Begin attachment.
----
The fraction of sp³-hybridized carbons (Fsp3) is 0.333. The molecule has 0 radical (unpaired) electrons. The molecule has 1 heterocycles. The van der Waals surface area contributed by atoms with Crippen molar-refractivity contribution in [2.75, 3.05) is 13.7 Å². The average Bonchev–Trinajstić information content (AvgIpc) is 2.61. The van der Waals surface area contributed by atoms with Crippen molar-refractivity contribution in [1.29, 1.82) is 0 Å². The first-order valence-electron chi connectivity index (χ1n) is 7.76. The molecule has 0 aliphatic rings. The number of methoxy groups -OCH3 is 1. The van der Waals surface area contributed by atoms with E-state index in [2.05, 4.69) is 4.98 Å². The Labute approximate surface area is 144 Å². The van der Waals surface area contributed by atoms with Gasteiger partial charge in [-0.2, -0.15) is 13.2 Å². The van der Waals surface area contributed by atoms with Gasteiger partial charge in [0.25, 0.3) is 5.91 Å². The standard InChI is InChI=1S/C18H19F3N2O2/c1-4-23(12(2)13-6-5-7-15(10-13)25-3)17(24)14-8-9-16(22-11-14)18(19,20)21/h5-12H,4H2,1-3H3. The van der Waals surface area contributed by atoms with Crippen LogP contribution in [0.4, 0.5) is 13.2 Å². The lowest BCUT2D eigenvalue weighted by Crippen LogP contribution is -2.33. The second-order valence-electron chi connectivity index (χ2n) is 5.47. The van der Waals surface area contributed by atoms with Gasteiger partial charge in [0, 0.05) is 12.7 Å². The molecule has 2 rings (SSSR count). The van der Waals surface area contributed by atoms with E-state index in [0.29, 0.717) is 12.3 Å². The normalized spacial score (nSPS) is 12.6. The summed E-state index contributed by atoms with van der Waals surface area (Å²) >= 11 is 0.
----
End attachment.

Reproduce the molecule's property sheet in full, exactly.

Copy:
The fraction of sp³-hybridized carbons (Fsp3) is 0.333. The molecule has 0 radical (unpaired) electrons. The molecule has 1 heterocycles. The van der Waals surface area contributed by atoms with Crippen molar-refractivity contribution in [2.75, 3.05) is 13.7 Å². The average Bonchev–Trinajstić information content (AvgIpc) is 2.61. The van der Waals surface area contributed by atoms with Crippen molar-refractivity contribution in [1.29, 1.82) is 0 Å². The first-order valence-electron chi connectivity index (χ1n) is 7.76. The molecule has 0 aliphatic rings. The number of methoxy groups -OCH3 is 1. The van der Waals surface area contributed by atoms with E-state index in [2.05, 4.69) is 4.98 Å². The Labute approximate surface area is 144 Å². The van der Waals surface area contributed by atoms with Gasteiger partial charge in [-0.2, -0.15) is 13.2 Å². The van der Waals surface area contributed by atoms with Gasteiger partial charge in [0.25, 0.3) is 5.91 Å². The standard InChI is InChI=1S/C18H19F3N2O2/c1-4-23(12(2)13-6-5-7-15(10-13)25-3)17(24)14-8-9-16(22-11-14)18(19,20)21/h5-12H,4H2,1-3H3. The van der Waals surface area contributed by atoms with Crippen LogP contribution in [0.4, 0.5) is 13.2 Å². The lowest BCUT2D eigenvalue weighted by Crippen LogP contribution is -2.33. The second-order valence-electron chi connectivity index (χ2n) is 5.47. The van der Waals surface area contributed by atoms with Gasteiger partial charge in [0, 0.05) is 12.7 Å². The molecule has 2 rings (SSSR count). The van der Waals surface area contributed by atoms with E-state index in [0.29, 0.717) is 12.3 Å². The normalized spacial score (nSPS) is 12.6. The summed E-state index contributed by atoms with van der Waals surface area (Å²) >= 11 is 0.